Repeat flops rare for Papelbon

Repeat flops rare for Papelbon

DENVER -- Just as Dustin Pedroia was having the game of his life, Red Sox closer Jonathan Papelbon was enduring the roughest back-to-back days of his career.

How rare is it for Papelbon to blow consecutive save opportunities, as he did on Wednesday and Thursday at Coors Field? It had happened only twice before. The first was in Papelbon's rookie year of 2006, when he surrendered a lead at Tropicana Field against the Rays on Aug. 6 and then another at Kansas City three nights later. Then came the meltdowns at Detroit and Minnesota, which happened on May 7 and 9, 2008.

But this marked the first time Papelbon had suffered such an indignity in back-to-back days.

"I was sideways in my delivery -- I wasn't crisp in my delivery," Papelbon said after Boston's 13-11 win over the Rockies in 10 innings on Thursday.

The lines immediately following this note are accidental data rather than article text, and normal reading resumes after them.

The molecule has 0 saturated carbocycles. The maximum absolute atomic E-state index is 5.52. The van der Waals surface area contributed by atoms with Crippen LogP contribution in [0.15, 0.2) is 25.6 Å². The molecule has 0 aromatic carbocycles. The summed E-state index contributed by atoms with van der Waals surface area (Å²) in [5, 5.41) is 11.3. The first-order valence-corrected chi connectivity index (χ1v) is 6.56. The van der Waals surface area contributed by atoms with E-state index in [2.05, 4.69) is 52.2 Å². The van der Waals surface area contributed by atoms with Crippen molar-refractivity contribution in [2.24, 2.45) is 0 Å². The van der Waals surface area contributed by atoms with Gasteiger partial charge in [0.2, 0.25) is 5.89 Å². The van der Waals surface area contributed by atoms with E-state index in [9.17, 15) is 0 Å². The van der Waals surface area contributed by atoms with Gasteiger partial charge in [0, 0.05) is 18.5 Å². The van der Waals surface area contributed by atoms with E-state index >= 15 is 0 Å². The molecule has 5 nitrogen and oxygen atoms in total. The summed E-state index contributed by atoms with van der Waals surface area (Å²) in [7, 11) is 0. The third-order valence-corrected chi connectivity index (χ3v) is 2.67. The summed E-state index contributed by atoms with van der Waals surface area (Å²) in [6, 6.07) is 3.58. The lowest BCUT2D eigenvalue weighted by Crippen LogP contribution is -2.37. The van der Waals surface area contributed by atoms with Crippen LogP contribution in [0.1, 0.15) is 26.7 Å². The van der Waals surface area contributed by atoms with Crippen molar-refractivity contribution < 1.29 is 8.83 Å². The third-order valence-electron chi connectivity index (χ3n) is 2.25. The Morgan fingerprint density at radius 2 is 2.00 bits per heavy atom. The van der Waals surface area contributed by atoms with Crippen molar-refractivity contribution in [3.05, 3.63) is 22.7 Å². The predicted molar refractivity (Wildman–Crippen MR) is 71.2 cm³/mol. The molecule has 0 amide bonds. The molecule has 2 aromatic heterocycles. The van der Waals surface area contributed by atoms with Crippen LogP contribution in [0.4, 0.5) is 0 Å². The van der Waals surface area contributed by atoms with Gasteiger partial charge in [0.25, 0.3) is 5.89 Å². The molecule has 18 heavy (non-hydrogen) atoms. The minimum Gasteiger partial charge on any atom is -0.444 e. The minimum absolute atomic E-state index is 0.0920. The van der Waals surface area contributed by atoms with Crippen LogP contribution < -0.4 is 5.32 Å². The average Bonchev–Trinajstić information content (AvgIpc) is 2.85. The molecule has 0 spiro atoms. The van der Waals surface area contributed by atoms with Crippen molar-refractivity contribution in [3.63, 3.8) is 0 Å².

On Wednesday, Papelbon came on with a one-run lead and gave up a game-tying homer to Ian Stewart and a walk-off, two-run shot to Jason Giambi in the bottom of the ninth. On Thursday, Papelbon came on with an 11-9 lead and gave up a two-out, two-run bloop single to Brad Hawpe.

This time, there was a much better ending. Thanks to Pedroia belting his third homer of the night -- a two-run blast in the top of the 10th -- Papelbon was able to come back out for the bottom of the 10th and earn the win.

All's well that ends well, right?

"That's all that matters -- the team won," Papelbon said. "Some nights I pick them up; some nights they pick me up. That's why you have 25 guys in this locker room."

Papelbon is 16-for-19 in save opportunities this season and has a 3.98 ERA, which is nearly two runs higher than his career ERA of 2.05.

"I've just got to go back to the drawing board," said Papelbon. "It's just like anything else, man. The season's a heavyweight fight. I lost round 3; we've got 12 rounds to go. I've got to go back to the drawing board; it's just that simple. If I go and try to make things more complicated than they are, I'm only going to hurt myself in the long run."